DESCRIPTION OF THE DRAWINGS I-Iaving in mind the above and other objects that will be evident from an understanding of this disclosure, the invention comprises the devices, combinations and arrangements of parts as illustrated in the presently preferred embodiments of the invention which is hereinafter set forth in such detail as to enable those skilled in the art readily to understand the function, operation, construction and advantages thereof, when read in conjunction with the accompanying drawings in which:

FIG. 1 illustrates an elevational cross-sectional view of a tooth with the dentition thereof excavated prior to building a superstructure thereon and the step of providing pin channel therein pursuant to the present invention;

FIG. 2 illustrates a cross-sectional view of an excavated tooth having an exposed surface from which extends a pair of dental anchoring pins according to the present invention;

FIG. 3 illustrates a cross-sectional view similar to that of FIG. 2 of an excavated tooth upon which is mounted a superstructure through the intermediary of the anchoring pins according to the present invention;

FIG. 4 illustrates a general view of the anchoring pin prior to the general last stage of manufacturing the latter;

FIG. 5 illustrates a view partially in cross-section taken along the line A-A of FIG. 4;

FIG. 6 illustrates a partly cross-sectional view of a further embodiment of the: invention taken along the line A-A of FIG. 4;

FIG. 7 illustrates generally the very last stage of manufacturing a dental pin, partly in cross-section of a further embodiment pursuant to the present invention;

FIG. 8 illustrates partly in cross-section a further embodiment of the anchoring pin prior to the general last step of manufacturing thereof pursuant to the present invention;

FIGS. 9 and 10 illustrate generally and in crosssection, respectively, a resilient plug utilized according to the present invention;

FIG. 11 illustrates, partially in cross-section, a portion of an anchoring pin and the resilient plug thereof which are adapted to extend into a pre-drill pin channel;

FIG. 12 illustrates the remaining portion of the anchoring pin of FIG. 11; and

FIGS. 13 and 14 illustrate, respectively, a crosssection taken along line B-B in FIG. 11 of possible alternate cross-sections of the embodiments of the present invention.

DESCRIPTION OF THE PREFERRED EMBODIMENTS Referring to the drawings, FIG. 1 illustrates a tooth or dentition 20 disposed in the gingiva or soft tissue 22 (shown in phantom) of the human gum. As is well known, the body 24 of the tooth 20 is formed of dentin which encloses a pulp material 26 therein. The dentin 24 which projects from the gingiva 32 into the human mouth, is covered by a layer 28 of enamel (shown in phantom). In order to prepare the dentition for building thereon, a superstructure 29, as shown in FIG. 3 in phantom, a portion of the enamel and an adjacent portion of the dentin is excavated to remove the decay and underminded tooth structure so as to provide an exposed outer excavated surface 32 with the decay removed therefrom. Any required root canal work may be accomplished at this time.

The first step pursuant to the present invention, is to provide an aperture, channel or cavity 30, or a plurality thereof, extending into the dentin 24 from the uncovered excavated surface 32, the channels 30 preferably being non-parallel. For this purpose, a conventional spiral or twist drill 34 is urged into the dentin 24, in a conventional manner, in the direction of the surface 32. The number of non-parallel channels 30 will depend upon the size and depth of the excavation. It will be noted that the various channels 30 have been drilled so as not to enter the pulp material 26, the channels 30 being directed away from the pulp material. The channels 30 thus formed have a conical bottom portion 38, as shown in the drawings.

Each of the channels 30 is to receive a reinforcing or anchor pin or rod 40. The dental pins 40 are formed preferably with a stainless steel core and a ceramic or elastomeric sleeve as will be discussed below.

As illustrated in FIG. 4, the dental anchoring pin, designed by the reference character 40, is shown in its last stage of manufacture, the manufacturing process briefly being disclosed below. The anchoring pin 40 includes a manufacturing mounting extension 42 and a threaded anchoring body 44.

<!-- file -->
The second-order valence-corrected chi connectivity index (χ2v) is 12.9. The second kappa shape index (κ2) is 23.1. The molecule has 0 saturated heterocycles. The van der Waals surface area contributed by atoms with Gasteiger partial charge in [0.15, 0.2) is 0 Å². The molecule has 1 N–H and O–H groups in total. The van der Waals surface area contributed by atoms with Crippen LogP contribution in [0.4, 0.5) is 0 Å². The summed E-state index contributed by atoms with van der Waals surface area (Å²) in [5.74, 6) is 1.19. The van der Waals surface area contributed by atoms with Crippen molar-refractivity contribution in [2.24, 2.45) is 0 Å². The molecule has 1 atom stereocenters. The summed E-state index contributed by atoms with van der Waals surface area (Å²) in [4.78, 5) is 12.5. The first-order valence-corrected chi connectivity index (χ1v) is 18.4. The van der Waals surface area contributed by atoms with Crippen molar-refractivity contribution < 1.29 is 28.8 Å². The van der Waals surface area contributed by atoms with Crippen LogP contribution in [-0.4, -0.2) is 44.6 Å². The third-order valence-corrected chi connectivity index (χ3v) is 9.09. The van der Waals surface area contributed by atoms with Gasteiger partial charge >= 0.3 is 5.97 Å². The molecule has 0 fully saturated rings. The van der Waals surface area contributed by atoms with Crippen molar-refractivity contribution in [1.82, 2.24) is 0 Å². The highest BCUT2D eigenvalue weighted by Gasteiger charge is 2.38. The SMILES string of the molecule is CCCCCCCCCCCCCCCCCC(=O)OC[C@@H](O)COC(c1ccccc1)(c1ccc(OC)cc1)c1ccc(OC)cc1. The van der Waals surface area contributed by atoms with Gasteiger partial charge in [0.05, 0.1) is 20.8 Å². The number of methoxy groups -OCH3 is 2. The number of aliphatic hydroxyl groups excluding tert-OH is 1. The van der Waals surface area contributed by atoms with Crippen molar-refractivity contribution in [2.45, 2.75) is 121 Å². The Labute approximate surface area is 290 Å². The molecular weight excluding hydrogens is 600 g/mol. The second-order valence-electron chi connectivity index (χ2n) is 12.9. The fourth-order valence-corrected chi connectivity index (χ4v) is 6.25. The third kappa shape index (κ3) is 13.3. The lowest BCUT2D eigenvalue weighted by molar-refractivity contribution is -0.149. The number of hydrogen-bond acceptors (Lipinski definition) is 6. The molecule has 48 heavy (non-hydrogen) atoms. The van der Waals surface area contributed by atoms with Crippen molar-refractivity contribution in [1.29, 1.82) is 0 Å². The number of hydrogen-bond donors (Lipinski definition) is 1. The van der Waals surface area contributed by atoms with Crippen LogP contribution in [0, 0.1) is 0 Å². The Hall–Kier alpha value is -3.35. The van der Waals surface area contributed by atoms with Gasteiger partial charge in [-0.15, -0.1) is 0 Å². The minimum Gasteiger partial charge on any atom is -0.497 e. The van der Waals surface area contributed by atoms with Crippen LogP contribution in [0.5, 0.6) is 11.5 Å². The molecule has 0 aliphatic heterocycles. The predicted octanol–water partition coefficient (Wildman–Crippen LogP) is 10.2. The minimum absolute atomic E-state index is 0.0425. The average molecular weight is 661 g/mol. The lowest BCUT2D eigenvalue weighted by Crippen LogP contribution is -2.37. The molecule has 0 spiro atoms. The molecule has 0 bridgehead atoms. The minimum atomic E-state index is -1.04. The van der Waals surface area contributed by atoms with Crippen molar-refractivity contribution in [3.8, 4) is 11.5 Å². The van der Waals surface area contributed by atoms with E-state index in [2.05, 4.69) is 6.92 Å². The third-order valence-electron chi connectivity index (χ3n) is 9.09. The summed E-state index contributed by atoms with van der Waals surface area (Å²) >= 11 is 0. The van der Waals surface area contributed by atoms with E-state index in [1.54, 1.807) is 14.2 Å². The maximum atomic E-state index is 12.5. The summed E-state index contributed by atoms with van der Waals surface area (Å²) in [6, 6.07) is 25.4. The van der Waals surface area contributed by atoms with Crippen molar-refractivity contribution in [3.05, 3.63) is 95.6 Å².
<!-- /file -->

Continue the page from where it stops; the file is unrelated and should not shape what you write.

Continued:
In the embodiments illustrated in FIGS. -7, the anchoring pin 40 is provided with a metallic reinforcing core 46 internally of an elastomeric or resilient hollow sleeve 48 and terminates in one end portion 50 adjoining the extension 42 and an opposite end portion or manipulating means 52 remote from the extension 42.

The metallic reinforcing core 46 is provided with a pair of successively spaced portions 54 of reduced thickness for preventing axial displacement of the core 46 relative to the sleeve 48.

The metal reinforcing core 46 terminates in a smooth conical end 56 and is integrally joined with a smooth conical end 58 of theextension 42 along a common point of minimum diameter 59, the purpose of which will be further discussed below.

When manufacturing the dental anchoring pint40, pursuant to the present invention, the core 46 is integrally formed as part of the extension 42. Generally speaking, the extension 42 is fixedly positioned in a mounting device, not shown in the drawings, such that the core 46 is exposed to permit the disposition or molding thereabout of the hollow elastomericsleeve 48. The hollow sleeve 48 is formed such that the end portion 50 thereof is generally conical and terminates to surround or enclose the mutually adjoining conical ends 56 and 58 of the core 46 and the extension 42 respectively. The hollow sleeve 48 is constituted generally of elastomeric material and terminates in its elastomeric conical end portion 50. As indicated above, the embodiments of FIGS. 5-7 illustrate generally the last stage of manufacturing the dental pin 40. In this respect, the last stage of manufacture is effected by rotating the extension 42 relative to the hollow sleeve 48 to thereby sever the smooth conical end 58 of the extension 42 from the conical end 56 of the core 46. Generally, when rotating the extension 42, relative to the sleeve 48, the core 46 would tend to rotate also. However, in order to prevent rotation of the core 46 relative to the sleeve 48 to permit severing of the extension 42, the core 46 is provided with an external configuration which resists rotation in the sleeve 48. In this respect, as illustrated in FIG. 5, the core 46 is shown generally as an undeformed element and may be provided with either a square cross-section or a rectangular crosssection, the sides of which act internally against the inner square or rectangular cross-section of the inner most walls of the sleeve 48 in contact with the core. Similarly in FIG. 6, there is illustrated that the core 46 may be provided with an undulating extent to enhance resistance thereof against rotation relative to the sleeve 48. Similarly also, as illustrated in FIG. 7, the core 46 may be provided with a twisted extent to enhance the resistance against rotation thereof relative to the sleeve 48.